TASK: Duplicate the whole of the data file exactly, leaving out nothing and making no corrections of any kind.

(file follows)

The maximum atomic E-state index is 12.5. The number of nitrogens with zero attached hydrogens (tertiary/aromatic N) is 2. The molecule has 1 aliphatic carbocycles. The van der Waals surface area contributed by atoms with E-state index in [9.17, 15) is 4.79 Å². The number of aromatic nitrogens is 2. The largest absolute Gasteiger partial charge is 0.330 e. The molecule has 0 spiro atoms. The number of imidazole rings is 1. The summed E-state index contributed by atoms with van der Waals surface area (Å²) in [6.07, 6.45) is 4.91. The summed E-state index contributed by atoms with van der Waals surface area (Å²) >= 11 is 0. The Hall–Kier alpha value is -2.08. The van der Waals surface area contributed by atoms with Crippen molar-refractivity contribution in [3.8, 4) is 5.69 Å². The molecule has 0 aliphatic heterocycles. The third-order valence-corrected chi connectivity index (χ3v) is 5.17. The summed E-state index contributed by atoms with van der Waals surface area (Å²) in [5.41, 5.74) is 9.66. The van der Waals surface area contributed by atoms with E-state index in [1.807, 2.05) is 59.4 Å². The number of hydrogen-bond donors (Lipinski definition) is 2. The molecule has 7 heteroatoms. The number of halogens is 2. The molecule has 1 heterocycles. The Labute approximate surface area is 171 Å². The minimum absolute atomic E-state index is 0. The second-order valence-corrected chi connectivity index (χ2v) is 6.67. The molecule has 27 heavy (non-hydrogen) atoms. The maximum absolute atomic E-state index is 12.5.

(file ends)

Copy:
The maximum atomic E-state index is 12.5. The number of nitrogens with zero attached hydrogens (tertiary/aromatic N) is 2. The molecule has 1 aliphatic carbocycles. The van der Waals surface area contributed by atoms with E-state index in [9.17, 15) is 4.79 Å². The number of aromatic nitrogens is 2. The largest absolute Gasteiger partial charge is 0.330 e. The molecule has 0 spiro atoms. The number of imidazole rings is 1. The summed E-state index contributed by atoms with van der Waals surface area (Å²) in [6.07, 6.45) is 4.91. The summed E-state index contributed by atoms with van der Waals surface area (Å²) >= 11 is 0. The Hall–Kier alpha value is -2.08. The van der Waals surface area contributed by atoms with Crippen molar-refractivity contribution in [3.8, 4) is 5.69 Å². The molecule has 0 aliphatic heterocycles. The third-order valence-corrected chi connectivity index (χ3v) is 5.17. The summed E-state index contributed by atoms with van der Waals surface area (Å²) in [5.41, 5.74) is 9.66. The van der Waals surface area contributed by atoms with E-state index in [1.807, 2.05) is 59.4 Å². The number of hydrogen-bond donors (Lipinski definition) is 2. The molecule has 7 heteroatoms. The number of halogens is 2. The molecule has 1 heterocycles. The Labute approximate surface area is 171 Å². The minimum absolute atomic E-state index is 0. The second-order valence-corrected chi connectivity index (χ2v) is 6.67. The molecule has 27 heavy (non-hydrogen) atoms. The maximum absolute atomic E-state index is 12.5.